Fuller House star John Stamos has played with the Beach Boys for longer than some of the original Beach Boys did — on and off since 1985 — so when he hosts PBS' 38th annual A Capitol Fourth concert on the west lawn of the U.S. Capitol in Washington, D.C., on July 4, he’ll know his parts.
“It’s a gigantic celebration, with poignant moments throughout, celebrating our veterans,” Stamos says. “Jimmy Buffett has never performed with the Beach Boys, and he’s going to sing ‘Kokomo’ with us.” Stamos’ own favorite song is “God Only Knows,” but this will be performed on video by the late original singer, Carl Wilson. “Plus, you have the Temptations, Pentatonix, CeCe Winans, Joshua Bell, Lauren Alaina, Luke Combs, Chita Rivera.” Other performers include Renée Fleming and The Voice finalist Kyla Jade.
“It’s an anxiety-riddled time out there,” Stamos adds, “but that’s why these shows are great. Let’s get together and celebrate what it means to be an American. The bottom line is, just be nice to each other. Last year, there were Republicans, Democrats, and it seemed like everybody left the politics outside and came and laughed and sang and danced — and that’s what we need.”
America is turning toward popular culture for healing in trying times. “The Beach Boys’ music has an optimistic vibe, a hopefulness,” Stamos says. “It’s like Fuller House [the Netflix reboot of Stamos’ 1987-95 show Full House]; it’s comfort food. It makes people feel safe, and brings them back to a simpler time. It’s scary out there, and what calms you? Music, old music for me, and TV shows that make you feel safe. I mean, when the curtain came up on Fuller House — before the cast came on — the audience gave the set a 10-minute standing ovation.”
After 57 years, the Beach Boys still have a youth-ifying effect: When they played the Hollywood Bowl in 2012, Mike Love told the crowd, “It’s as if it were 1965 again!” Several members of the audience, which included youngsters but skewed to folks who remember 1965, literally cast their canes aside and danced throughout the three-hour concert.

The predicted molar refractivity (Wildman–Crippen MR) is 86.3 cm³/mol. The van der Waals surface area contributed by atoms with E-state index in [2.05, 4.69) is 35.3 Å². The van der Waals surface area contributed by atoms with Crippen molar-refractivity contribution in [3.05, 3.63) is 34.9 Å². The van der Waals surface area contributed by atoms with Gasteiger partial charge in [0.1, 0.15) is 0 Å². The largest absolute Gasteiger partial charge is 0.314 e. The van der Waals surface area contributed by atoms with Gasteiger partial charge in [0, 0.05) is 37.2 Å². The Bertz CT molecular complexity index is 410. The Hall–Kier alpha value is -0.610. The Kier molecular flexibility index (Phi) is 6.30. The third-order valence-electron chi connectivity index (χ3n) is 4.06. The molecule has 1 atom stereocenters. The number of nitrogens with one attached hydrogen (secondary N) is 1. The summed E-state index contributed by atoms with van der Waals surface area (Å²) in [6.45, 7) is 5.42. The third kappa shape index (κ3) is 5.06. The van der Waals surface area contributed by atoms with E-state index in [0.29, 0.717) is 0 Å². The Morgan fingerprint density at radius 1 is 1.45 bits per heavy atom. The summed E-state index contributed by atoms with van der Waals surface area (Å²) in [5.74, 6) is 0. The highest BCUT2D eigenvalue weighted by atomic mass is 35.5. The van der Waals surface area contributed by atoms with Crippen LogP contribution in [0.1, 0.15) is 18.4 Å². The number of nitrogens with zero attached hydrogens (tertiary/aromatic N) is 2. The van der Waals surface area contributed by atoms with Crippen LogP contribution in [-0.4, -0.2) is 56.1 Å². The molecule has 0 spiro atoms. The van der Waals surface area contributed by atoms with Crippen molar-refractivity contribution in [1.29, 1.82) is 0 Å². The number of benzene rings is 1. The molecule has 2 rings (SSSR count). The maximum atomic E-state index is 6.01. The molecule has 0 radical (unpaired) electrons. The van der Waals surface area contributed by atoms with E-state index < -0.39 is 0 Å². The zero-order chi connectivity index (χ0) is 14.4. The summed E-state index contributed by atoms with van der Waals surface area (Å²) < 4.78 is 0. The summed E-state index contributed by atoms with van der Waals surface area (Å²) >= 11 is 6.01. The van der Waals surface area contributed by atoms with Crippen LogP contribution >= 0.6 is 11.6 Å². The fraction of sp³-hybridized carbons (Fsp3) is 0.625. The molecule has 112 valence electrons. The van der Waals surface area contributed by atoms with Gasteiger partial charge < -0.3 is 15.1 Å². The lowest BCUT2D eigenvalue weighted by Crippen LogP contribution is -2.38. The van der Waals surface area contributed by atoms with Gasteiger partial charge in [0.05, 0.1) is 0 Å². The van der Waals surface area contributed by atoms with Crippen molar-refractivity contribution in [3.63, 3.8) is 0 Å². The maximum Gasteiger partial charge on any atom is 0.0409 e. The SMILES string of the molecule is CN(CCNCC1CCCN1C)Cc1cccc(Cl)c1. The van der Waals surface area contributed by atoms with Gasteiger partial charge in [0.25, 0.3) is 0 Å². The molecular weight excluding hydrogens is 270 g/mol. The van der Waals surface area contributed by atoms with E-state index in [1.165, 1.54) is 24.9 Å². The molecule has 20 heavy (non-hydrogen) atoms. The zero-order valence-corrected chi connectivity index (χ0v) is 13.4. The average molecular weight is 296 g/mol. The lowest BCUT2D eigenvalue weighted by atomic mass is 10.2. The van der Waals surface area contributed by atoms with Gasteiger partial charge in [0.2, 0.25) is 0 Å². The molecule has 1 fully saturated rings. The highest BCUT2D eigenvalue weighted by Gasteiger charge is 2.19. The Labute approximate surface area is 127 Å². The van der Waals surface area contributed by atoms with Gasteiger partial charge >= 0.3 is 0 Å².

Stamos notes that aging is not as bad as it’s cracked up to be in Hollywood. “It used to be you could lie about your age, but now every time you see your name, it’s ‘John Stamos, 54.’ I was fighting getting older. I was going into adulthood kicking and screaming. I wish I could tell the younger me, ‘Just relax, it’s going to be OK.’ But I think by letting go, I’ve been prospering more.” Stamos has two big roles coming up: as a pothead psychiatrist in hot producer Greg Berlanti’s You and a loosely autobiographical show about his professional start on a soap opera. “It’s like Boogie Nights — an 18-year-old thrown into this world where crazier stuff’s happening in people’s real life than in the soap opera.”
Stamos predicts that you’ll be very OK if you show up for the fun, tributes, fireworks and tunes at A Capitol Fourth, where the Beach Boys will receive the National Artistic Achievement Award (previously won by Gloria Estefan and John Williams) and Chita Rivera, 85, who looks remarkably as she did when she originated the role of Anita in West Side Story on Broadway in 1957, will perform a 100th anniversary tribute to Leonard Bernstein. “It’s heart music,” Stamos says.
If you can’t be in D.C., tune into the show on PBS at 8 p.m. ET on July 4 and sing along.